Cutting For Stone / Abraham Verghese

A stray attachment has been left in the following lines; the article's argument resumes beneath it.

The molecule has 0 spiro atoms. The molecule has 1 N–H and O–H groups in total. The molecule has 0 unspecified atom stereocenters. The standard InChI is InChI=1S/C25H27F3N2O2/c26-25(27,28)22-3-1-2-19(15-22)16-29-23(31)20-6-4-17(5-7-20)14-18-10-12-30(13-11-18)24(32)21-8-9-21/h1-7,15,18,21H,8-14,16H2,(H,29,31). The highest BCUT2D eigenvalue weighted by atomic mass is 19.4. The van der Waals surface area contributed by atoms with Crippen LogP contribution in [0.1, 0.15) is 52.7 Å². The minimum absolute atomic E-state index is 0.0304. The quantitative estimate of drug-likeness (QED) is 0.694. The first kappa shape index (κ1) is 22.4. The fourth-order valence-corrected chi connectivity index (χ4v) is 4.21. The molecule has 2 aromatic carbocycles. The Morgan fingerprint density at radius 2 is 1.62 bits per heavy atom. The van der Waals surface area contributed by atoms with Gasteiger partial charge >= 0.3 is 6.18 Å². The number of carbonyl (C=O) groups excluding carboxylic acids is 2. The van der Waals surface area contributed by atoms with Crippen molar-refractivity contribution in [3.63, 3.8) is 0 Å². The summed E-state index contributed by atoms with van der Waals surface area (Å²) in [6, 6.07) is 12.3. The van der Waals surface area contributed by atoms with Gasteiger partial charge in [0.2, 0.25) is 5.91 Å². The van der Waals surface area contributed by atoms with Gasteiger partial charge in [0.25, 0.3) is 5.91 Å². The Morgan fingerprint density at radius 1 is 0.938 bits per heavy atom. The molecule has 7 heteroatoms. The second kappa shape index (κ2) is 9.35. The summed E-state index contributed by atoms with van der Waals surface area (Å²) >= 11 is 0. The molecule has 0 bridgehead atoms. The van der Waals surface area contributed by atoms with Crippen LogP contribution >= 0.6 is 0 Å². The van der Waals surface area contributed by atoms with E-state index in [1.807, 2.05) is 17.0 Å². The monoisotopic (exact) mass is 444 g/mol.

After writing two acclaimed books of nonfiction, physician-author Abraham Verghese tries his hand at his first work of fiction with Cutting for Stone.  Having read and enjoyed The Tennis Partner, his second book, I was eager to see how he fared in a fictional world.  My main complaint about The Tennis Partner was the author’s propensity to lapse into melodrama.  This was held in check by the fact that he was dealing with a true story.  However, without this constraint, the melodramatic elements in Cutting for Stone predominate.  It is a family saga set in Ethiopia and the United States.  Marion and Shiva are identical twins born of a secret union between an Indian nun and a gifted British surgeon at a mission hospital in Addis Ababa.  Marion, the story’s narrator, opens the book by chronicling the death of his mother in childbirth, his father’s disappearance immediately after, and the twins’ adoption by another female Indian doctor at the mission.  This opening section, while interesting, is overly long and slow in making its point.  It is a problem that occurs throughout the novel.  There is much to like about this story—its Ethiopian setting, the medical operations described, and description of immigrant physicians working in poor, urban American hospitals.  I know many people who have read and loved Cutting for Stone.  I myself thought the help of a good editor would have made it a much better book.  As it was, I found myself disappointed.  Still, I acknowledge the difficulty for a writer to move from nonfiction to fiction, or vice versa.  Verghese is to be commended for taking on such an ambitious saga in his first work of fiction.  While he stumbled in the attempt, I look forward to his next try where it is likely that practice will make perfect.



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